Raymond James projects that a barrel of oil will be selling around $90 a year from now and $80 two years from now. In either scenario that is well above the approximate cost of less than $40 a barrel for most domestic producers. With world demand restored and growing, the legacy energy sector has continued to show strong revenues and earnings. That is for exploration and production companies. Also consider that refineries have less capacity (and little to none planned) and therefore the competition for a gallon of gas remains high and keeps gas prices high. Despite that, inflation, ex food and energy, has declined to approximately 6% from 6.2% as recently reported.

These are the times that test investors’ will, confidence and patience. We urge investors to reflect on the past, think about the present and continue to prepare for the future. There is a book out on the life of former Secretary of the Treasury and of State James Baker, (The Man Who Ran Washington by Peter Baker and Susan Glasser) and we reflect on a quote on something he learned early in life which he applied throughout his career in law and government (the five Ps): Prior Preparation Prevents Poor Performance.

The First Wealth Management is located at First Florida Bank, a division of The First Bank, 2000 98 Palms Blvd, Destin, FL 32541. Branch offices in Niceville, Mary Esther, Miramar Beach, Freeport, and Panama City. Phone 850.654.8122.

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Views expressed are the current opinion of the author, not necessarily those of RJFS or Raymond James, and are subject to change without notice. Information provided is general in nature and is not a complete statement of all information necessary for making an investment decision and is not a recommendation or a solicitation to buy or sell any security. Past performance is not indicative of future results.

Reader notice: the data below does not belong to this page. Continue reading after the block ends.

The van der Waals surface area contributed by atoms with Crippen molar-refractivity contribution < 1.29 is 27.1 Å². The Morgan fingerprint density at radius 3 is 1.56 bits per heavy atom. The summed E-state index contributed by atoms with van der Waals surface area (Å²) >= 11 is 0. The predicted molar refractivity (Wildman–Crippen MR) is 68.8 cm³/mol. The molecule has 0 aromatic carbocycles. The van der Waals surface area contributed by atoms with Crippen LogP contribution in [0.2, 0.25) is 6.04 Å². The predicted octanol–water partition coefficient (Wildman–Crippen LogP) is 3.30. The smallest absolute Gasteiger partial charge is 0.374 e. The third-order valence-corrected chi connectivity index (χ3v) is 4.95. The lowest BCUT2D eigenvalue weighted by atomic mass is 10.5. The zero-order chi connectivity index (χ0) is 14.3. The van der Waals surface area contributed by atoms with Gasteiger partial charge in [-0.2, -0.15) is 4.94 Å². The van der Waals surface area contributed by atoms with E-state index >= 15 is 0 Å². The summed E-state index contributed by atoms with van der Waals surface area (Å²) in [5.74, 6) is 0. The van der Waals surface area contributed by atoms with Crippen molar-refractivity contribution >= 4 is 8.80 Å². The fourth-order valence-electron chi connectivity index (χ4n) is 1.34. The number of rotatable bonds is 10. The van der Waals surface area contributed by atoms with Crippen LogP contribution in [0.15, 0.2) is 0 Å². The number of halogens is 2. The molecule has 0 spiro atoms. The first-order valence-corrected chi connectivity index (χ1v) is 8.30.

Investing involves risk and you may incur a profit or loss regardless of strategy selected, including diversification and asset allocation. Investors should consult their investment professional prior to making an investment decision.

Investing in oil involves special risks, including the potential adverse effects of state and federal regulation and may not be suitable for all investors.

There is an inverse relationship between interest rate movements and fixed income prices. When interest rates rise, fixed income prices fall and when interest rates fall, fixed income prices rise.

Bitcoin and other cryptocurrency issuers are not registered with the SEC, and the Bitcoin marketplace is currently unregulated. Bitcoin and other cryptocurrencies are a very speculative investment and involve a high degree of risk.

Investors should consider the investment objectives, risks, charges, and expenses of an exchange traded fund carefully before investing. The prospectus contains this and other information and should be read carefully before investing. The prospectus is available from your investment professional. The companies engaged in the communications and technology industries are subject to fierce competition and their products and services may be subject to rapid obsolescence. Investing in the energy sector involves special risks, including the potential adverse effects of state and federal regulation and may not be suitable for all investors.